The problem: You’ve got the rough ideas in place, but they’re sloppy and poorly organized.

The diagram hack: Drawing your idea helps you address its structure with a different part of your brain, and see it from a new angle.

A successful metaphor exposes the core of an idea by honing it down to its sharpest form. Once it’s reduced to a single, piercing point, it can pivot out of its literal context and into a new language. The language of a diagram is a language of lines and shapes, where complex relationships are described with things like dashes and arrows. Translating your idea into this intuitive shape-language forces you to rebuild your idea from scratch and look at it from a new angle.

Seeing your idea from a new perspective can reveal connections and alignments you hadn’t noticed before, which is a very awesome thing. If discovering new patterns of reason in your own ideas doesn’t give you the warm and fuzzies, you should check your pulse.

Bad metaphors, on the other hand, can’t stand up to that kind of scrutiny because they don’t really represent the subtleties of your idea. These subtleties come out in the smallest graphical choices.Which words should be in boxes? And which should be in circles? And should this particular line be dashed? Maybe it should be an arrow? Or a different color, maybe?

Sophisticated questions like these are exactly how you’re going to refine your idea. What is the fundamental structure? How do its parts relate as a whole? Bad metaphors can’t tell you that. Drawing a good diagram, like coming up with a good metaphor, forces you to sort it out.

The problem: Just as you think your work is done, someone sends it all the way back to the drawing board.

The design hack: Using a diagram to gather feedback and explain your concept gives other people an opportunity to respond to your reasoning, apart from your final design.

This is the best diagram hack of all. The trick here is to use your diagram to communicate your assumptions and approach, not just your solution. Once the reasoning behind your design has been explained to your client or team, its execution (the design’s) can be evaluated objectively. Your diagram is a blueprint of your intentions, so the question won’t be whether your work is good or bad, but how well it lives up to its goals.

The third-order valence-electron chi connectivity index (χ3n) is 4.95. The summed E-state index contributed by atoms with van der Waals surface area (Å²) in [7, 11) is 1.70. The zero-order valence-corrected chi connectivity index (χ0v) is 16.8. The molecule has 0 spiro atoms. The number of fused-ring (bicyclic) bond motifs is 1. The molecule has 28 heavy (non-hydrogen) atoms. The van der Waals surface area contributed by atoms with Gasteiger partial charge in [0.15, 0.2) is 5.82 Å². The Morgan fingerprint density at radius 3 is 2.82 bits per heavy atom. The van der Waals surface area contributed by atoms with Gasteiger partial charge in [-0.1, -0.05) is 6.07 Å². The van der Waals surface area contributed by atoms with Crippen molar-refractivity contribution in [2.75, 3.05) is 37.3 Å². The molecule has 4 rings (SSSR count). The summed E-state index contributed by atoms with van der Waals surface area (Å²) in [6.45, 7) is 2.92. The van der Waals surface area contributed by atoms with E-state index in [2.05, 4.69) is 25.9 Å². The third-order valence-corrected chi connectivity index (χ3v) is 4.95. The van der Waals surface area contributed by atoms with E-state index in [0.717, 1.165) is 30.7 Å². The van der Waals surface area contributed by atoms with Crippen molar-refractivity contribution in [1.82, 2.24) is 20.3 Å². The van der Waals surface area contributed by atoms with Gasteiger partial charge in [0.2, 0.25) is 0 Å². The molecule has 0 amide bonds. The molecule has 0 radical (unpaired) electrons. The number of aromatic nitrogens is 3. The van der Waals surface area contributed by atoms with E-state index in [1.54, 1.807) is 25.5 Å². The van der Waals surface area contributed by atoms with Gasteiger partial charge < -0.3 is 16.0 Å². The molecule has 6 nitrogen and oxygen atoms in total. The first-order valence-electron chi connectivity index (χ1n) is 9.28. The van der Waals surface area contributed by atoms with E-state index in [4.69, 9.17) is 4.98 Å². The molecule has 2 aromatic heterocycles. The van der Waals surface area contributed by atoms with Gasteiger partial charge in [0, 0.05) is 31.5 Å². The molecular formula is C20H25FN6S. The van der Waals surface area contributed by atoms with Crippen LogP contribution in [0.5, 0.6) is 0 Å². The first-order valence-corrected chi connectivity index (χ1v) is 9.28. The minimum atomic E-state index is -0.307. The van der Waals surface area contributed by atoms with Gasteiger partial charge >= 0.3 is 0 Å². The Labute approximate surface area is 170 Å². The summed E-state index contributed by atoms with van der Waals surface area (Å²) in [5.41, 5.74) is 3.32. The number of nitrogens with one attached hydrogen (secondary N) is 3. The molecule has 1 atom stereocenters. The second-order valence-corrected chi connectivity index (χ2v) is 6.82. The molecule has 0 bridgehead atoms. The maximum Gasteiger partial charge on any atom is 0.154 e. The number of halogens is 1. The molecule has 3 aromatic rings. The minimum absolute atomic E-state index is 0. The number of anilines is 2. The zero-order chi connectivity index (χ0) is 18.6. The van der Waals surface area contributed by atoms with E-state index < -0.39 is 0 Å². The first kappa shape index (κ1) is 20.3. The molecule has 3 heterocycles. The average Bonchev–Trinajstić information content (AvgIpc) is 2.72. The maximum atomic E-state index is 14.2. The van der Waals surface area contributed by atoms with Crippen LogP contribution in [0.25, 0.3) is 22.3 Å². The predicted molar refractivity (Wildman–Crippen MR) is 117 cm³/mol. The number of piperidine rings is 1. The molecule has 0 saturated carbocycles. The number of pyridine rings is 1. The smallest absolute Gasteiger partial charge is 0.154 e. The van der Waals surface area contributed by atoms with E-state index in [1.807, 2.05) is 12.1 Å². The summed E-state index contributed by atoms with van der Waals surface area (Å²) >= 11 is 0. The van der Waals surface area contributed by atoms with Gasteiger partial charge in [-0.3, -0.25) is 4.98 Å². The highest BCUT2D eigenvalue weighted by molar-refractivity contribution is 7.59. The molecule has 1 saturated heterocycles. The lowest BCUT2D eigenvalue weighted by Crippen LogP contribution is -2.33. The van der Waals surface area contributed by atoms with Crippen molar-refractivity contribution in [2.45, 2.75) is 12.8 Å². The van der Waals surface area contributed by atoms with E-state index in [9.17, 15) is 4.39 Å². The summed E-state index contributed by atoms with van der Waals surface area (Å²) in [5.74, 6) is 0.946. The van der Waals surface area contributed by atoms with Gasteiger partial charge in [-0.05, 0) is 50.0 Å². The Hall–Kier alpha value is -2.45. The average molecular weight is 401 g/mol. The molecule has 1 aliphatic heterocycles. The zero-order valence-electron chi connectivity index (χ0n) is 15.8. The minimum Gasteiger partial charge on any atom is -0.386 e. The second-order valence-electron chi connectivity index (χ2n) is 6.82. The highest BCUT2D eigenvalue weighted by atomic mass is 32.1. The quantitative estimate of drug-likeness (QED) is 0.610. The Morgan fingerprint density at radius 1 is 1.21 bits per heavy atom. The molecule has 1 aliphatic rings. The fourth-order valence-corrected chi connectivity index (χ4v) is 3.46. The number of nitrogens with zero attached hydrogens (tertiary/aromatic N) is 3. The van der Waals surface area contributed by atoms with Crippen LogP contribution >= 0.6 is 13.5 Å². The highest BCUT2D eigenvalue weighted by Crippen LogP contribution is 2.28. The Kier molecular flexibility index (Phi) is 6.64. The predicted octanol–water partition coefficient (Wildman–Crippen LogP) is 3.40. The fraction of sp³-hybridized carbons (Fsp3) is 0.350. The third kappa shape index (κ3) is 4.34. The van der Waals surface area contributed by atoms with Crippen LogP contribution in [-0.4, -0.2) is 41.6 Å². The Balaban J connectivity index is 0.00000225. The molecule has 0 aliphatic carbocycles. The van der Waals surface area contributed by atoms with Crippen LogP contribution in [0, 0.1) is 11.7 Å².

The kicker is, you get to define those goals! Securing buy-in on a diagram essentially means establishing the criteria by which your final work will be judged. If you can control that process, you can stack the deck in your favor.

What’s more, when you involve other people in this process you show that you respect their intelligence and value their opinion. Not only will they be more likely to feel invested in your success, their feedback can actually make your project better! No kidding.

Only after you’ve laid out the conceptual structure of your solution and brought everyone on board should you move on to wowing them with your awesome design skills. If they think the diagram made sense, they’re probably going to love the final product.

Here’s another bonus: Any feedback they have can be focused on the details, since the overall structure has already been decided. And if someone has an issue that sends the whole thing back to the drawing board, you can use the diagram to talk about the structure without getting distracted by the details. Very awesome, right? Diagrams at it again, saving the day.


Treat your diagrams as a design tool. They can help you break a bad case of writers’ block, clear up your thinking, and communicate your great idea. Best of all, when you lead with a diagram, you bring your audience along your line of thinking so that your final design is not just successful, it appears inevitable.

Written by

Full-time designer at Wistia, part-time homeschool math teacher, all-time best gas-station-squeegee windshield washer